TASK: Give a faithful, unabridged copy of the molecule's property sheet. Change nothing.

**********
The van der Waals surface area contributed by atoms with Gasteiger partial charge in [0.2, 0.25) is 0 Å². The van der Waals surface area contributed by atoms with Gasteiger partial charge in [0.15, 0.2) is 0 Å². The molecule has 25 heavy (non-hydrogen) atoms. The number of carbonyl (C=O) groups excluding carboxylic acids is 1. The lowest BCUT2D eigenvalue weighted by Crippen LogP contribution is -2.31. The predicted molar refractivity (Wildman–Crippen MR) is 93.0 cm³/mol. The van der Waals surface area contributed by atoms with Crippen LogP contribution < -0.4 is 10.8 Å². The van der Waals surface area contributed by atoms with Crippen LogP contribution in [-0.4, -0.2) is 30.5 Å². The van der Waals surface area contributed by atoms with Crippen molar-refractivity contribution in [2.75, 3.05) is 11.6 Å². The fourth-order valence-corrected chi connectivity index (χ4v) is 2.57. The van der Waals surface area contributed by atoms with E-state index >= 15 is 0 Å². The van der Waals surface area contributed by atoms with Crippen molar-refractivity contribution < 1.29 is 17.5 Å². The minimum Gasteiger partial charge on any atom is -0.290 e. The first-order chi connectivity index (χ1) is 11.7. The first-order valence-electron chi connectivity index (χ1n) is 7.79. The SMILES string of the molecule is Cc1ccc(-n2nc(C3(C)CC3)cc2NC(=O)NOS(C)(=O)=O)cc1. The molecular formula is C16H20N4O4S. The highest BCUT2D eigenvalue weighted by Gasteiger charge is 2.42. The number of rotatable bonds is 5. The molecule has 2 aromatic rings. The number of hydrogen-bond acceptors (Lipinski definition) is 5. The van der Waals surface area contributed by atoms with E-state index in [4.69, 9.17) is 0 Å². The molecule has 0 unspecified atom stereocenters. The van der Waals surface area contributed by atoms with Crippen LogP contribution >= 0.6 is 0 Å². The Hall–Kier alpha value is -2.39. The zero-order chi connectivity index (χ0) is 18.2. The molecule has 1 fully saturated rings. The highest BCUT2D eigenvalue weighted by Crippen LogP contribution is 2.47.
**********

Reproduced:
The van der Waals surface area contributed by atoms with Gasteiger partial charge in [0.2, 0.25) is 0 Å². The van der Waals surface area contributed by atoms with Gasteiger partial charge in [0.15, 0.2) is 0 Å². The molecule has 25 heavy (non-hydrogen) atoms. The number of carbonyl (C=O) groups excluding carboxylic acids is 1. The lowest BCUT2D eigenvalue weighted by Crippen LogP contribution is -2.31. The predicted molar refractivity (Wildman–Crippen MR) is 93.0 cm³/mol. The van der Waals surface area contributed by atoms with Crippen LogP contribution < -0.4 is 10.8 Å². The van der Waals surface area contributed by atoms with Crippen LogP contribution in [-0.4, -0.2) is 30.5 Å². The van der Waals surface area contributed by atoms with Crippen molar-refractivity contribution in [2.75, 3.05) is 11.6 Å². The fourth-order valence-corrected chi connectivity index (χ4v) is 2.57. The van der Waals surface area contributed by atoms with E-state index >= 15 is 0 Å². The van der Waals surface area contributed by atoms with Crippen molar-refractivity contribution < 1.29 is 17.5 Å². The minimum Gasteiger partial charge on any atom is -0.290 e. The first-order chi connectivity index (χ1) is 11.7. The first-order valence-electron chi connectivity index (χ1n) is 7.79. The SMILES string of the molecule is Cc1ccc(-n2nc(C3(C)CC3)cc2NC(=O)NOS(C)(=O)=O)cc1. The molecular formula is C16H20N4O4S. The highest BCUT2D eigenvalue weighted by Gasteiger charge is 2.42. The number of rotatable bonds is 5. The molecule has 2 aromatic rings. The number of hydrogen-bond acceptors (Lipinski definition) is 5. The van der Waals surface area contributed by atoms with E-state index in [4.69, 9.17) is 0 Å². The molecule has 0 unspecified atom stereocenters. The van der Waals surface area contributed by atoms with Crippen LogP contribution >= 0.6 is 0 Å². The Hall–Kier alpha value is -2.39. The zero-order chi connectivity index (χ0) is 18.2. The molecule has 1 fully saturated rings. The highest BCUT2D eigenvalue weighted by Crippen LogP contribution is 2.47.